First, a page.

CLEMatiS, cleMAHtis, cleMAYtis

Mon Apr 8 03:35:41 UTC 2002


> For the last thirty years or so I have been involved with botanical
> Latin, and I can tell you that pronunciation is all over the lot. (See
> how many pronunciations you get for kalanchoe.) That is partly because
> some people come at it from a classical base and some from a church
> background and some attack it with nothing but raw nerve.

How common is ka LAN choe?  Just curious. That's the way I always heard this
plant(which I'm growing).
> But mostly it is so variable because (1) it is mostly written, not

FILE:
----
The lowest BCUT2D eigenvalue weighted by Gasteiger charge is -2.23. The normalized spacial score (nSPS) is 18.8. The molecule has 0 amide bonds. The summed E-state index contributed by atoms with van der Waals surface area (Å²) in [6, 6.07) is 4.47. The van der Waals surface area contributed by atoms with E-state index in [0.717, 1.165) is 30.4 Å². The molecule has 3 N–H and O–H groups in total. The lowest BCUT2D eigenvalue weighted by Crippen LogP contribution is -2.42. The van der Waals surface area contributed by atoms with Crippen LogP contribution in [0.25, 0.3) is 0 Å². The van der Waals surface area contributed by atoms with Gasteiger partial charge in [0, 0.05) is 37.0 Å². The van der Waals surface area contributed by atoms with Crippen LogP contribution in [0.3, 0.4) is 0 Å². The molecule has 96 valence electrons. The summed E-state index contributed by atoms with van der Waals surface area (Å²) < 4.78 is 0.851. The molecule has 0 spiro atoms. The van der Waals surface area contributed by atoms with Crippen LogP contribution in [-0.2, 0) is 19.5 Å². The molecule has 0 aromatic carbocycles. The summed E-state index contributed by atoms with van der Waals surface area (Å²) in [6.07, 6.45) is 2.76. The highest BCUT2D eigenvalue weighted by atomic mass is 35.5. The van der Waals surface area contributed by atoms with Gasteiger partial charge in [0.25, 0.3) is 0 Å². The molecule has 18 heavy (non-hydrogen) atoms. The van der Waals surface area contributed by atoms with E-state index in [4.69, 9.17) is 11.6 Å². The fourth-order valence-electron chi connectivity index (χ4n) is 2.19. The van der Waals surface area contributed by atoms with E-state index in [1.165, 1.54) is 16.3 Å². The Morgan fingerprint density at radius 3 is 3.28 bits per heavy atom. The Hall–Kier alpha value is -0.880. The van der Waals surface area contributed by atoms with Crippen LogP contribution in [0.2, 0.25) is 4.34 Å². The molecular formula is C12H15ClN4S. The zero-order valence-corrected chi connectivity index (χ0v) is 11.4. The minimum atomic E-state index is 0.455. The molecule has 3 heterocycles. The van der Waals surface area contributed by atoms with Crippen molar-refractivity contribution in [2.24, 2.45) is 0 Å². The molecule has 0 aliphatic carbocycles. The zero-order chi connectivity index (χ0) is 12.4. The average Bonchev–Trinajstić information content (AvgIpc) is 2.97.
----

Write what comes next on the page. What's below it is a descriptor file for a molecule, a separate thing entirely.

> spoken, and (2) there is really no identifiable group of experts to
> standardize it through their use. Horticulturists are not noted for their
> language background. So in spite of numerous flower room brawls, there
> really is no right and wrong about it. I just give something like
> Oenothera erythrosepala my best shot and dare anyone in the room to
> correct me.

I've heard two variants for Homo sapiens, so it's not limited to plants.
Anne G

Outgoing mail is certified Virus Free.
Checked by AVG anti-virus system (
Version: 6.0.344 / Virus Database: 191 - Release Date: 4/2/02

More information about the Ads-l mailing list